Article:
Daryl Hannah hasn’t had this much face time in Canada since she sported an eye patch and spent her time trying to slice and dice Uma Thurman.
Since Kill Bill, the 50-year-old Hannah has been much more activist than actor. But she can still do the full thespian.
So there she was this week, cringing, recoiling in horror and shock, burying her head in her hands in grief, rolling her eyes in disgust and tossing out quips from stage right as she debated the concept of ethical oil with former Conservative aide Alykhan Velshi.
She was playing to type, this time assuming the lead role in opposition to a proposed $7 billion Alberta-to-Texas pipeline that would bring more than 500,000 barrels per day of oil to Gulf coast refineries.
Opponents of Trans-Canada Corp.’s Keystone XL pipeline have been a daily feature of life in a park across from the White House where they are happily arrested, as Hannah was earlier this week.
But such is the media’s obsession with celebrity that it took the pictures of an actor in handcuffs to bring the issue north of the border.
“You need celebrities to punch a hole in the mainstream media,’’ says Clayton Thomas-Muller of the Indigenous Environmental Network, a protest organizer.
Proponents of the pipeline have big oil, the White House, the U.S. State Department, the province of Alberta and the government of Canada behind the bid, he says, so it sometimes takes someone with profile to help level the playing field.
Indeed, Hannah did elevate the environmental fight south of the border.
“I want to add my body and my voice to the thousands of others who are laying themselves on the line and saying, ‘No, we do not want to be party to this incredibly destructive path,’’’ she told her Canadian audience.
But by relying on a fading Hollywood star, Canadian advocates may be obscuring their own message. Friday, the focus of the protest shifts to the concerns of Canada’s First Nations and aboriginal leaders who have journeyed to Washington and who have never played alongside Tom Hanks or Steve Martin, so their voice will not be as loud.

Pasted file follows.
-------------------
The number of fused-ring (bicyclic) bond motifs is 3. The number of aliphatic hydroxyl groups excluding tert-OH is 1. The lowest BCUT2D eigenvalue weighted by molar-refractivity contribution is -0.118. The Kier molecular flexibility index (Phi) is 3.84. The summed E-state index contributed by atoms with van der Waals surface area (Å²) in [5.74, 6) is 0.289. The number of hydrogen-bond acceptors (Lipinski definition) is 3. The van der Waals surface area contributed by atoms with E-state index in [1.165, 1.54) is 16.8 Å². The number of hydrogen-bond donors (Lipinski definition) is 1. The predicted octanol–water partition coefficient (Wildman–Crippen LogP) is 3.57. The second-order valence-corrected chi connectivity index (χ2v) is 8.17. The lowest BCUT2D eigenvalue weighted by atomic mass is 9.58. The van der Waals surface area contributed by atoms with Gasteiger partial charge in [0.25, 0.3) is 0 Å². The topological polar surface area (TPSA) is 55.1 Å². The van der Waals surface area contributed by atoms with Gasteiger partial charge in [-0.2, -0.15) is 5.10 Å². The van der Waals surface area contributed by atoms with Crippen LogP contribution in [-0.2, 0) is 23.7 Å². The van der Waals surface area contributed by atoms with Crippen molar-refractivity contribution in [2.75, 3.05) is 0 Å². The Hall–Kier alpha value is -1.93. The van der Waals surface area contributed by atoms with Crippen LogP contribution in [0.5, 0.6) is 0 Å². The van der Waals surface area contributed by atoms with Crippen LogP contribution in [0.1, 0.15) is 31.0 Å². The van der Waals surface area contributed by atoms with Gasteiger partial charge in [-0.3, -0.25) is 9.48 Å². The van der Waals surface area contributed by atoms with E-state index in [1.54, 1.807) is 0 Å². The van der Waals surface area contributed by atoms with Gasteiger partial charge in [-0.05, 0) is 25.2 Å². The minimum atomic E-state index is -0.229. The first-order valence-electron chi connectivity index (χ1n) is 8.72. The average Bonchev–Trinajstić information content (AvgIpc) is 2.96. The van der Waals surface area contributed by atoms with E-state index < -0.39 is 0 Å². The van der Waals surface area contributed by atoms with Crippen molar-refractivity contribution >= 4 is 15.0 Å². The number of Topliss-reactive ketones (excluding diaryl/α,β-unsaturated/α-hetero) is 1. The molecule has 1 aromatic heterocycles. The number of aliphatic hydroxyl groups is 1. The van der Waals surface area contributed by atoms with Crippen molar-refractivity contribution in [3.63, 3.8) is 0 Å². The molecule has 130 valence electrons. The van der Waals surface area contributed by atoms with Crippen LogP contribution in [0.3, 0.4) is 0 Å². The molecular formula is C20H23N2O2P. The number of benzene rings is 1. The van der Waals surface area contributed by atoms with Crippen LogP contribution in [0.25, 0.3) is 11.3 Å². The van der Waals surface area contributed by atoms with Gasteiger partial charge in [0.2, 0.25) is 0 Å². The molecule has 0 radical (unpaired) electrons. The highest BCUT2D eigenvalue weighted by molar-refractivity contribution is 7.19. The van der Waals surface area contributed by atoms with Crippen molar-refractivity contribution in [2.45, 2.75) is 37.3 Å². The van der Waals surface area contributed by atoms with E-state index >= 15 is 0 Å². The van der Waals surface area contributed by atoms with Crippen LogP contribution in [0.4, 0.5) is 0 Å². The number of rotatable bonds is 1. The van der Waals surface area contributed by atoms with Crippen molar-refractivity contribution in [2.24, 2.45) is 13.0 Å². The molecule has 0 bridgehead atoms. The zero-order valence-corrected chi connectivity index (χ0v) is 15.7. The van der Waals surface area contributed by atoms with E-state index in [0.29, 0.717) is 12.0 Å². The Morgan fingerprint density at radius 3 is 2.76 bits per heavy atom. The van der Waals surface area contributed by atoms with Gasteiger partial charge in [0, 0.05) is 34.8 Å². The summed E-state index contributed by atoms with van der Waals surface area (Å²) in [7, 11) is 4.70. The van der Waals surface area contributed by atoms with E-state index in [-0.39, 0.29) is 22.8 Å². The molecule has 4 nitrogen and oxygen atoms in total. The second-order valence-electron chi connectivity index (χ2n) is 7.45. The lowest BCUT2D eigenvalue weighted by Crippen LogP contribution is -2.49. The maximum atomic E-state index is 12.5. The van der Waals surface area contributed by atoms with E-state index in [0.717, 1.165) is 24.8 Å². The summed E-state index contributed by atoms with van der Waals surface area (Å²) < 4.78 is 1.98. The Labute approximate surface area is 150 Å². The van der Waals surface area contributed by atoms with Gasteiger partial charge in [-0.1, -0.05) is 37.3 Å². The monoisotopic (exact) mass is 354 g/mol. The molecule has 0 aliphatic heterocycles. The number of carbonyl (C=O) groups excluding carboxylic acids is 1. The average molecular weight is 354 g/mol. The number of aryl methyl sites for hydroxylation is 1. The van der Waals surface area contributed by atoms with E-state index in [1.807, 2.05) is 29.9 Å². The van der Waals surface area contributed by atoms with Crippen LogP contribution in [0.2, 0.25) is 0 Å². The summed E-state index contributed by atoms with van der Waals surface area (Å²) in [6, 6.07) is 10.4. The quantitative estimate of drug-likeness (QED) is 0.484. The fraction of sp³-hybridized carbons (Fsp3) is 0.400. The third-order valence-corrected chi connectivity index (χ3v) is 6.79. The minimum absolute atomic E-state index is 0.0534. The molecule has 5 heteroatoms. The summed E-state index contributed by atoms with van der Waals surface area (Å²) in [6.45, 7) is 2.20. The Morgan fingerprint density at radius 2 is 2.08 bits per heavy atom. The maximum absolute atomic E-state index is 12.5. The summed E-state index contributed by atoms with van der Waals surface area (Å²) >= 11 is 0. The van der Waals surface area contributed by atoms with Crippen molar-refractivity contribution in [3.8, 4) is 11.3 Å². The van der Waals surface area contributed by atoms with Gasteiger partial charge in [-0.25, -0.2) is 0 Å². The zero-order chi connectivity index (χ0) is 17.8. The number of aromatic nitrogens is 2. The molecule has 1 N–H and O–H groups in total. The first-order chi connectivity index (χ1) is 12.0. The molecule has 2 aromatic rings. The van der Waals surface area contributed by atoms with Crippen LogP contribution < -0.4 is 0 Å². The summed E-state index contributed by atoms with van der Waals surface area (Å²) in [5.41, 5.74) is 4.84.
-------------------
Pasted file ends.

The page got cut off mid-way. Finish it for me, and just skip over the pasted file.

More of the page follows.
Bill Erasmus, regional chief with the Assembly of First Nations in the Northwest Territories, will be there to press the Obama administration on his concern that aboriginal communities downstream from the oil sands cannot eat the fish or drink the water because of tailings from the oil sands in their water supply. “The quantity of water and the quality of water has been affected,” he says.
Keystone XL has become a rallying cause for a frustrated environmental movement in the U.S.
The U.S. State Department cleared the pipeline in a report released last Friday, saying it would have no adverse effects on water or air in the five states it will traverse and rejecting any argument that it will ramp up greenhouse gas emissions in the oil sands. As it is, the entire continent is criss-crossed with thousands of kilometers of pipelines of every kind — adding the Keystone line will hardly bump the total.
But it will bump employment and economic vigor in the U.S., which could badly use a project like this to nudge a frail economy back into activity.
The State Department nod cleared a major hurdle for the pipeline. U.S. Energy Secretary Steven Chu nudged the deal closer to fruition Thursday, saying Canada’s role as a close ally may help win approval for the pipeline and Environment Minister Peter Kent became the first Canadian minister to predict approval.
But also Thursday, the Republican governor of Nebraska urged Obama to deny a federal permit for the pipeline because of its threat to a crucial water source for his state’s farmers and ranchers.
Erasmus sees that as progress for Keystone opponents and he appreciates the support and attendant publicity that Hannah brings.
But he’s not planning to get arrested. He prides himself on being an elected official who works through other channels.
Hannah got Entertainment Tonight. Erasmus gets an assistant secretary in the department of the interior.
It will be a crucial test of celebrity advocacy versus calm diplomacy.
Tim Harper is a national affairs writer for the Toronto Star.